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Lawrence Ko stars in Missing Johnny, which follows the stories of three young people living in Taipei. Photo: Handout

Taipei lashes out at Beijing after film with ‘pro-independence’ actor banned

Mainland accused of inconsistency ‘in its words and deeds’ after Missing Johnny screenings barred over claims about its star Lawrence Ko 


Taipei has accused Beijing of inconsistency between what it says and does after a Taiwanese film was banned on the mainland amid claims its lead actor Lawrence Ko supports independence for the island.

It comes a month after Beijing introduced a raft of preferential policies for Taiwanese that include more access to the lucrative mainland market for their film, television and books.

Taiwan’s top department on cross-strait affairs, the Mainland Affairs Council, on Thursday said Beijing was already breaking its promises for political reasons by indefinitely suspending screenings of the film Missing Johnny

“This is just an example showing how inconsistent the Chinese mainland is in its words and deeds,” the council said in a statement responding to the ban.

China Film Co, the distributor of Missing Johnny, said on Monday that the film – which had been due for a mainland release on April 14 – would be put on hold until further notice, without elaborating.

On Wednesday, An Fengshan, spokesman for the mainland’s Taiwan Affairs Office, said the decision was taken because the government “would not permit the release of films in China whose production includes entertainers who hold pro-Taiwan independence views and propagate pro-Taiwan independence speech”.

The ban followed an outcry on the mainland after articles were posted to internet forum Tianya, accusing Ko of supporting Taiwan independence and calling for a boycott of his film. Many mainland internet users agreed that the movie should not be shown.

On Tuesday, state-run tabloid Global Times reported on some of those articles that claimed Ko had denounced the “one country, two territories” cross-strait unification model proposed by Kuomintang honorary chairman Wu Po-hsiung in 2012.

Beijing sees the self-ruled island as a breakaway province that will be subject to eventual unification, by force if necessary.

Lawrence Ko’s film director father Ko I-Chen is said to be a member of the pro-independence New Power Party. Photo: Alamy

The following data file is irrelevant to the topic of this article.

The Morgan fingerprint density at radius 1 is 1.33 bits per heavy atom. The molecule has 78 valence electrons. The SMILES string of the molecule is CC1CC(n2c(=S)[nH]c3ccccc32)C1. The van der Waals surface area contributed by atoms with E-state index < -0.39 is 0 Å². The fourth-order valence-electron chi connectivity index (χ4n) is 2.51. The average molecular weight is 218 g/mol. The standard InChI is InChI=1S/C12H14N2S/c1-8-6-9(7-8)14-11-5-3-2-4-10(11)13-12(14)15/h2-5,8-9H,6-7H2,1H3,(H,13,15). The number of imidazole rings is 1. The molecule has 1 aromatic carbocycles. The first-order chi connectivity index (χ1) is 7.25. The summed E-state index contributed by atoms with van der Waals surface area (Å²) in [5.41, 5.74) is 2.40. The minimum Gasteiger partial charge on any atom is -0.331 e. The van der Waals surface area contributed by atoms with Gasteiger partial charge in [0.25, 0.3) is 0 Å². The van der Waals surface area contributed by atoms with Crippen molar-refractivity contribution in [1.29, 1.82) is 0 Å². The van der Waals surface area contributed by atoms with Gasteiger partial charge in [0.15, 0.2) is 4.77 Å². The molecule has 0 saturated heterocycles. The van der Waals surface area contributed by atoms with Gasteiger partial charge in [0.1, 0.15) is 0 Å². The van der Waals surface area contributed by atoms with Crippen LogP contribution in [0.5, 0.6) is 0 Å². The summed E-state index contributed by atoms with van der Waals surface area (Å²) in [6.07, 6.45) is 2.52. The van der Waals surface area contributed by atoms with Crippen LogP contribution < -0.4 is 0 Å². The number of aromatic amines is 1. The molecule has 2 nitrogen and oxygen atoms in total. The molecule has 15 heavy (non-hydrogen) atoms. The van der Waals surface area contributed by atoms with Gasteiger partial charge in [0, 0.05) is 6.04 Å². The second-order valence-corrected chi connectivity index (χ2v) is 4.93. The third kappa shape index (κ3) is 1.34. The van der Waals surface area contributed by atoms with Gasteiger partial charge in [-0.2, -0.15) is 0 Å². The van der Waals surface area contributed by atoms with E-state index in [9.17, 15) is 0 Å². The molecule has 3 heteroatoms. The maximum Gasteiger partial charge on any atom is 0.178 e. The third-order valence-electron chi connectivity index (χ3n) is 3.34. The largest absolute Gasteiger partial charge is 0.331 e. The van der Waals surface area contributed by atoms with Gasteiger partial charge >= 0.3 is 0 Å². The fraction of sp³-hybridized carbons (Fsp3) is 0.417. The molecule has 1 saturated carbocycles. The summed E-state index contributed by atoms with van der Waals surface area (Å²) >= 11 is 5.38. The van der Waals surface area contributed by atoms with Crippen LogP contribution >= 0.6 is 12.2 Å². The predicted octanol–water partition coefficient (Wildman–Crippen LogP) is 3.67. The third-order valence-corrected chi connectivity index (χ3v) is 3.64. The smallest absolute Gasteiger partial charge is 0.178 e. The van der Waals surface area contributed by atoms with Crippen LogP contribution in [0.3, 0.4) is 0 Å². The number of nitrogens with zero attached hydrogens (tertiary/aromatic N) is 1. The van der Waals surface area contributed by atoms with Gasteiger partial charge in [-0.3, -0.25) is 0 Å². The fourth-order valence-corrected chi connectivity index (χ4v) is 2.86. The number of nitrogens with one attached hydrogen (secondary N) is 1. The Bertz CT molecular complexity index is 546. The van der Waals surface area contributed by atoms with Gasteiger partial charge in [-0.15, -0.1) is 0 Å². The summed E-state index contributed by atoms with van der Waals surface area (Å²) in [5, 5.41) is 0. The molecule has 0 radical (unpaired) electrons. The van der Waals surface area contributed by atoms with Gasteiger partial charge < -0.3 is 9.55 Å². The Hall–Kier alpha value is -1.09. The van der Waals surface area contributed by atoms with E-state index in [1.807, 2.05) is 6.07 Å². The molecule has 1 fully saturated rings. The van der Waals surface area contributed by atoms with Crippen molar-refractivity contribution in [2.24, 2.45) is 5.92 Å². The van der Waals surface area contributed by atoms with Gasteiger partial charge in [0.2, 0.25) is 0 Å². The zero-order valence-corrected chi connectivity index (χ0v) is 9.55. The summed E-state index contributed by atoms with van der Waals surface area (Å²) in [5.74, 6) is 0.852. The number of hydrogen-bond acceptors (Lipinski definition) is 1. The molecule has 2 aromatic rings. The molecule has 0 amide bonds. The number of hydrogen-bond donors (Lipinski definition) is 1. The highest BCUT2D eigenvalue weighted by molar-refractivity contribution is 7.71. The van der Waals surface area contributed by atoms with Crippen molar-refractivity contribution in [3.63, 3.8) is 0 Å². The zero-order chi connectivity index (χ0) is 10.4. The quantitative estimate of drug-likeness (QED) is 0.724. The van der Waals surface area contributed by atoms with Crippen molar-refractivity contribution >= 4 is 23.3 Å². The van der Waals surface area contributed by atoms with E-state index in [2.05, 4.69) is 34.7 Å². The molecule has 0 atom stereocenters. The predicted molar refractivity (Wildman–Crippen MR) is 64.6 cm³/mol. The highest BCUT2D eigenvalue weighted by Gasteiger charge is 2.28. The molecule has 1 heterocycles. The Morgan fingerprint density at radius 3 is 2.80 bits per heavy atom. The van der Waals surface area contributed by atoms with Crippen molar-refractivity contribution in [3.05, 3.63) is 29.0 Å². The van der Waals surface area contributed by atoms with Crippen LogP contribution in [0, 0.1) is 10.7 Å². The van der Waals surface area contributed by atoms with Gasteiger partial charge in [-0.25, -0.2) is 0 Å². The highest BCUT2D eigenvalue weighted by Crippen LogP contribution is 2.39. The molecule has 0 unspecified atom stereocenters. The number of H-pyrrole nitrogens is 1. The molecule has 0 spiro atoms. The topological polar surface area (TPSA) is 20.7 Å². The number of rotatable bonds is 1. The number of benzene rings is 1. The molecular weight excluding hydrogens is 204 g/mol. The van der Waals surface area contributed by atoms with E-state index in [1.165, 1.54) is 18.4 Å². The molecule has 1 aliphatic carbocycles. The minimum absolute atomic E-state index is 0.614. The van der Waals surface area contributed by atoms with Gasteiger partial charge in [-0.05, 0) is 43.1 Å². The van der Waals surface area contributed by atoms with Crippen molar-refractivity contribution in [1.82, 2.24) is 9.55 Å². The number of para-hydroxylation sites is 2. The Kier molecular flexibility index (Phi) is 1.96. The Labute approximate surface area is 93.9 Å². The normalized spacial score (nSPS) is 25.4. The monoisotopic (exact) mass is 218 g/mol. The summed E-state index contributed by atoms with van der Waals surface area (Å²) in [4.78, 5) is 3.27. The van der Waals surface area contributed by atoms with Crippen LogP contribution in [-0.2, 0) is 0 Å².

Other articles on the forum alleged Ko supported the anti-mainland “sunflower student movement” in 2014, and highlighted his film director father Ko I-Chen’s membership of the pro-independence New Power Party. 

Lawrence Ko’s agent could not be reached by telephone on Thursday.

The Mainland Affairs Council said Beijing should not mix politics with art and cultural activities. “They should not use the political factor to interfere in cross-strait cultural and theatrical exchanges, and should respect cultural and artistic performances,” it said.

It also called on Taiwanese to be cautious about the 31 preferential policies unveiled in February, saying Beijing would go back on its word if it decided something was politically inappropriate. 

Beijing said the measures would benefit Taiwanese companies, associations and artists wanting to develop on the mainland. 

But the council said they were aimed at improving the mainland’s economic development by absorbing Taiwan’s resources and securing the political loyalty of Taiwanese.

Missing Johnny, produced by award-winning director Hou Hsiao-hsien last year, follows the stories of three young people living in Taipei. 

A still from Missing Johnny, which was due to be released on the mainland on April 14. Screenings have been suspended indefinitely. Photo: Handout

It is not the first time Beijing has banned Taiwanese entertainers accused of being pro-independence. 

At least a dozen more have been barred, such as Taiwanese pop singer Chang Hui-mei, who was blocked from appearing on the mainland after performing the island’s anthem during the inauguration of pro-independence president Chen Shui-bian in 2000. 

More recently, Taiwanese actress Ruby Lin’s television series My Dear Boy was briefly removed from mainland streaming platform Tencent Video in January after receiving financial aid from the Taiwanese government under the independence-leaning Democratic Progressive Party. 

Chang avoided further invitations from the Chen government to perform and her mainland ban was lifted in 2004. Lin’s series returned to the mainland streaming platform after her studio issued a statement saying the funding did not mean that either the show or Lin supported independence for Taiwan.

This article appeared in the South China Morning Post print edition as: Taipei lashes out at Beijing over film ban